Potentially functional genetic variants in the TNF/TNFR signaling pathway genes predict survival of patients with non-small cell lung cancer in the PLCO cancer screening trial.


The tumor necrosis factor (TNF)/TNF receptor (TNFR) pathway is known to influence survival of patients with cancer. We hypothesize that single nucleotide polymorphisms (SNPs) in the TNF/TNFR pathway genes related to apoptosis are associated with survival of patients with non-small cell lung cancer (NSCLC). We used 1185 patients with NSCLC in the Prostate, Lung, Colorectal, and Ovarian (PLCO) Cancer Screening Trial and 984 patients with NSCLC in the Harvard Lung Cancer Susceptibility Study as the discovery and validation datasets, respectively. We selected 6788 SNPs in 71 genes in the TNF/TNFR signaling pathway and extracted their genotyping data from the PLCO genowide-association study (GWAS) dataset. We performed Cox proportional hazards regression analysis to evaluate associations between the identified SNPs and survival and validated the significant SNPs, which were further analyzed for their functional relevance. We found that genotypes of two validated SNPs, IKBKAP rs4978754 CT + TT and TNFRSF1B rs677844 TC + CC, as well as their combined genotypes predicted a better overall survival (P = 0.004, 0.002 and <0.001, respectively). These two validated SNPs were predicted by the RegulomeDB score to be potentially functional. In addition, IKBKAP mRNA expression levels were significantly higher, while TNFRSF1B mRNA expression levels were significantly lower in lung cancer tissues than in adjacent normal tissues (P < 0.001). The Cancer Genome Atlas (TCGA)-based expression quantitative trait loci analysis showed that IKBKAP rs4978754 and TNFRSF1B rs677844 genotypes were significantly associated with their corresponding mRNA expression levels in lung cancer tissues in a recessive model (P = 0.035 and 0.045, respectively). Therefore, we identified two potentially functional SNPs (IKBKAP rs4978754 C > T and TNFRSF1B rs677844 T > C) to be associated with survival of patients with NSCLC.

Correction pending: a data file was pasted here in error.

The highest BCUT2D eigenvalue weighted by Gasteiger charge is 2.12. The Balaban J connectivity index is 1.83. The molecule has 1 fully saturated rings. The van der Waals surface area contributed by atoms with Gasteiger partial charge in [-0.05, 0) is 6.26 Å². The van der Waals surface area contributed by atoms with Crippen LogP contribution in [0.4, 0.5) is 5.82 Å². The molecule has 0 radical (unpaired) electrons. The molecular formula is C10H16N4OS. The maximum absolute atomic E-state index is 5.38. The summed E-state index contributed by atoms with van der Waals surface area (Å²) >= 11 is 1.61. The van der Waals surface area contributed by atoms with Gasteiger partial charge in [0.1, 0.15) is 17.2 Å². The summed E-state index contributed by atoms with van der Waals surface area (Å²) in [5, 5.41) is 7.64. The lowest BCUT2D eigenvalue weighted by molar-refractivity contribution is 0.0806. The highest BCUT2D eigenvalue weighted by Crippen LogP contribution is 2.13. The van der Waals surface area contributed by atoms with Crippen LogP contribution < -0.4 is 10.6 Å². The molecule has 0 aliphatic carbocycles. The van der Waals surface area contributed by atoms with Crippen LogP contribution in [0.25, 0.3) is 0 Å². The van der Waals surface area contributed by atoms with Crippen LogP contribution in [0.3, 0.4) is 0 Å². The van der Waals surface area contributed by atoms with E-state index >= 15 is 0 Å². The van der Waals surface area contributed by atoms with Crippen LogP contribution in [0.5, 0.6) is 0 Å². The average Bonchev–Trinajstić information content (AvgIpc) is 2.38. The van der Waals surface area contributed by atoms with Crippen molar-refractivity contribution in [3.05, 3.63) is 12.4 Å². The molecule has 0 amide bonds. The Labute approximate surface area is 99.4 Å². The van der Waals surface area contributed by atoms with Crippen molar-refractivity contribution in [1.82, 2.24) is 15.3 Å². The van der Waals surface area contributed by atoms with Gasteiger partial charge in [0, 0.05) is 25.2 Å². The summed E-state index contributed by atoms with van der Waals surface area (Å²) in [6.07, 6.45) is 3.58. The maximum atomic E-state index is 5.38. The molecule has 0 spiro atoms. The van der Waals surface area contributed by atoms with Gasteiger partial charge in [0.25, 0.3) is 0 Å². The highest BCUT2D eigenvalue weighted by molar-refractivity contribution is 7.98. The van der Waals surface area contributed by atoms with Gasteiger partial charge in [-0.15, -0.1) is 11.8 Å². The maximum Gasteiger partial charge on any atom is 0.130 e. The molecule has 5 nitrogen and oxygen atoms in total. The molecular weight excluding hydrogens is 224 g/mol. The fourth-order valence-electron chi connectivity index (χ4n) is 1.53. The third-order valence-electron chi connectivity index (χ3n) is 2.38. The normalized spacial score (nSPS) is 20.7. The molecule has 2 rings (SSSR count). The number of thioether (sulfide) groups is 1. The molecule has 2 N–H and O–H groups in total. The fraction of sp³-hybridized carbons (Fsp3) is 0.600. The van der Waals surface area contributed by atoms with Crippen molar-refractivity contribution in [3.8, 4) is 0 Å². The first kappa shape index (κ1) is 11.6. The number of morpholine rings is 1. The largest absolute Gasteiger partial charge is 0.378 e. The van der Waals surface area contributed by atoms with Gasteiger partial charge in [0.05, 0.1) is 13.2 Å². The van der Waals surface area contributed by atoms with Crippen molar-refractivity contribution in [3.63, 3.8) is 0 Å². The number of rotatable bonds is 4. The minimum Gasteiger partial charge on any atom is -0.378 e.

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Publication Info

Guo, Yi, Yun Feng, Hongliang Liu, Sheng Luo, Jeffrey W Clarke, Patricia G Moorman, Li Su, Sipeng Shen, et al. (2019). Potentially functional genetic variants in the TNF/TNFR signaling pathway genes predict survival of patients with non-small cell lung cancer in the PLCO cancer screening trial. Molecular carcinogenesis. 10.1002/mc.23017 Retrieved from https://hdl.handle.net/10161/18473.

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Sheng Luo

Professor of Biostatistics & Bioinformatics

Patricia Gripka Moorman

Professor Emeritus in Family Medicine and Community Health

Dr. Moorman's research focuses on the epidemiology of women's health issues. Her work includes research on ovarian cancer, breast cancer and hysterectomy. Areas of particular interest include disparities in cancer risk factors and outcomes and the effects of hysterectomy on ovarian function.  As part of the Duke Evidence Synthesis group, she has also been involved in systematic reviews and meta-analyses related to ovarian cancer, breast cancer and infertility.


Qingyi Wei

Professor Emeritus in Population Health Sciences

Qingyi Wei, MD, PhD, Professor in the Department of Medicine, is Associate Director for Cancer Control and Population Sciences, Co-leader of CCPS and Co-leader of Epidemiology and Population Genomics (Focus Area 1). He is a professor of Medicine and an internationally recognized epidemiologist focused on the molecular and genetic epidemiology of head and neck cancers, lung cancer, and melanoma. His research focuses on biomarkers and genetic determinants for the DNA repair deficient phenotype and variations in cell death. He is Editor-in-Chief of the open access journal "Cancer Medicine" and Associate Editor-in-Chief of the International Journal of Molecular Epidemiology and Genetics.

Area of Expertise: Epidemiology

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